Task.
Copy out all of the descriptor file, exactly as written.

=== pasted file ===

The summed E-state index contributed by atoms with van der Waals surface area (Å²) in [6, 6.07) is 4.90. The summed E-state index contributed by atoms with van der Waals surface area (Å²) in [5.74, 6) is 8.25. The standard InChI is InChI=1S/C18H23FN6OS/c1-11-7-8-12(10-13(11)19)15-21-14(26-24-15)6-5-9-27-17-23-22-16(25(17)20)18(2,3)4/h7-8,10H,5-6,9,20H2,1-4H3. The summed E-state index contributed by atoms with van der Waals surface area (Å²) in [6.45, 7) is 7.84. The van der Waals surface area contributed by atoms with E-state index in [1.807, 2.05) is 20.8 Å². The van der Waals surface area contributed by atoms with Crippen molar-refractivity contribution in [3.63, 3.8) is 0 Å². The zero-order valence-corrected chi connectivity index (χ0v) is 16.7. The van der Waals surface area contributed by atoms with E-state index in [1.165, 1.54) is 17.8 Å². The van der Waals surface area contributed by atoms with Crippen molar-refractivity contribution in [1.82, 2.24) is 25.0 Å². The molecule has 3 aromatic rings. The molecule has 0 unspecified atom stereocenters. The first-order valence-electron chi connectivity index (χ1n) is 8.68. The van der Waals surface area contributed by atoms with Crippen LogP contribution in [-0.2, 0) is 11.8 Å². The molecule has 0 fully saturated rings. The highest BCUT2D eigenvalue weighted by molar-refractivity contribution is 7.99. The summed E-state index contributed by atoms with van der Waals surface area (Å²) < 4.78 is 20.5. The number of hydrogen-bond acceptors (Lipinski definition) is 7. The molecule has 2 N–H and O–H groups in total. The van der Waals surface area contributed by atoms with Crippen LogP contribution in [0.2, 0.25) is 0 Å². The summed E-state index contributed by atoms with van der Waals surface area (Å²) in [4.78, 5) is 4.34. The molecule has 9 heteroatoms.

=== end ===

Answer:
The summed E-state index contributed by atoms with van der Waals surface area (Å²) in [6, 6.07) is 4.90. The summed E-state index contributed by atoms with van der Waals surface area (Å²) in [5.74, 6) is 8.25. The standard InChI is InChI=1S/C18H23FN6OS/c1-11-7-8-12(10-13(11)19)15-21-14(26-24-15)6-5-9-27-17-23-22-16(25(17)20)18(2,3)4/h7-8,10H,5-6,9,20H2,1-4H3. The summed E-state index contributed by atoms with van der Waals surface area (Å²) in [6.45, 7) is 7.84. The van der Waals surface area contributed by atoms with E-state index in [1.807, 2.05) is 20.8 Å². The van der Waals surface area contributed by atoms with Crippen molar-refractivity contribution in [3.63, 3.8) is 0 Å². The zero-order valence-corrected chi connectivity index (χ0v) is 16.7. The van der Waals surface area contributed by atoms with E-state index in [1.165, 1.54) is 17.8 Å². The van der Waals surface area contributed by atoms with Crippen molar-refractivity contribution in [1.82, 2.24) is 25.0 Å². The molecule has 3 aromatic rings. The molecule has 0 unspecified atom stereocenters. The first-order valence-electron chi connectivity index (χ1n) is 8.68. The van der Waals surface area contributed by atoms with Crippen LogP contribution in [-0.2, 0) is 11.8 Å². The molecule has 0 fully saturated rings. The highest BCUT2D eigenvalue weighted by molar-refractivity contribution is 7.99. The summed E-state index contributed by atoms with van der Waals surface area (Å²) < 4.78 is 20.5. The number of hydrogen-bond acceptors (Lipinski definition) is 7. The molecule has 2 N–H and O–H groups in total. The van der Waals surface area contributed by atoms with Crippen LogP contribution in [0.2, 0.25) is 0 Å². The summed E-state index contributed by atoms with van der Waals surface area (Å²) in [4.78, 5) is 4.34. The molecule has 9 heteroatoms.